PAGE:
10/2/2013 7:24 P.M. ET
Lester tabbed for Game 1, Lackey to start Game 2
By Ian Browne / MLB.com
BOSTON -- The Red Sox started their season with Jon Lester on the mound back on April 1. So perhaps it's only fitting that the lefty also opens the second season -- the one everyone will be watching.
Manager John Farrell has tabbed Lester to open Friday's Game 1 of the American League Division Series at 3 p.m. ET on TBS against either the Cleveland Indians or Tampa Bay Rays at Fenway Park.
When you combine Lester's experience in October and the way he has pitched down the stretch, the decision was a no-brainer for Farrell. In his 13 starts since the All-Star break, Lester is 7-2 with a 2.57 ERA.
"It's probably been assumed by many that he would go Game 1 for us, and he'll do just that," said Farrell. "He's been outstanding in the second half, and the last eight starts that he's put together for us, he's been very strong, and he'll lead the way for us from a starting standpoint."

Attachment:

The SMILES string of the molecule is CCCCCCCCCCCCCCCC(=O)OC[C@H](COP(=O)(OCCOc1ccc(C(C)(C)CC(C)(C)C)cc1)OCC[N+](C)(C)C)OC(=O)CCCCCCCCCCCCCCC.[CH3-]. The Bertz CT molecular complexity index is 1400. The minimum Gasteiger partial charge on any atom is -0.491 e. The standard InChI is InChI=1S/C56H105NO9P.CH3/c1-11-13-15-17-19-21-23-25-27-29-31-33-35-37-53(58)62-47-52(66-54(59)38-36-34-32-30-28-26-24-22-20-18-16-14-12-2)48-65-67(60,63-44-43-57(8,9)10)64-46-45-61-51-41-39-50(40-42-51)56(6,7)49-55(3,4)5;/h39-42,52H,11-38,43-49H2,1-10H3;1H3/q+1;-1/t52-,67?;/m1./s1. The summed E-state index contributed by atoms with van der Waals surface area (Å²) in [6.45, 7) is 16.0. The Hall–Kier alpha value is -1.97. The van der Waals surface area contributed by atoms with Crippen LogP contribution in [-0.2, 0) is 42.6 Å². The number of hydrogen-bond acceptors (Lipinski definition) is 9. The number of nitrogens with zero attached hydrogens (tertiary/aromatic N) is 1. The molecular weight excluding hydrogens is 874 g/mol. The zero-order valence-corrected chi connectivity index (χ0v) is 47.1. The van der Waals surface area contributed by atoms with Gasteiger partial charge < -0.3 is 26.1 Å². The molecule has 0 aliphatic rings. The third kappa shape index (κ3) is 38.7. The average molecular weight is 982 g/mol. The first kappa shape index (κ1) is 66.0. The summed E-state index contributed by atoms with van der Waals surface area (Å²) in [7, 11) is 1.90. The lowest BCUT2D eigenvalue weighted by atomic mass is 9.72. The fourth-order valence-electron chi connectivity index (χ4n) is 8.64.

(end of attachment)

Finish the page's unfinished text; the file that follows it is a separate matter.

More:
John Lackey, who has pitched far better at Fenway this season (6-3, 2.47 ERA) than on the road (4-10, 4.48 ERA), gets the nod in Saturday's Game 2.
Clay Buchholz, who put up glittering numbers in his abbreviated season, will pitch Monday's Game 3 on the road.
"I'll pitch whenever they want me to," said Buchholz. "It's the first game on the road. The last couple of years, I've felt comfortable on the road. Obviously I'd like to pitch in front of the fans here, but you've got to win in both places anyway. Hopefully we can do well in these first two games here and take it from there."
Jake Peavy, the bulldog righty who was acquired just prior to the July 31 non-waiver Trade Ddeadline, starts Game 4 if necessary.
Honored and excited about getting the nod for Game 1. Is it Friday yet? LETS GO!!!!! #NVRQT- Jon Lester (@JLester31) October 2, 2013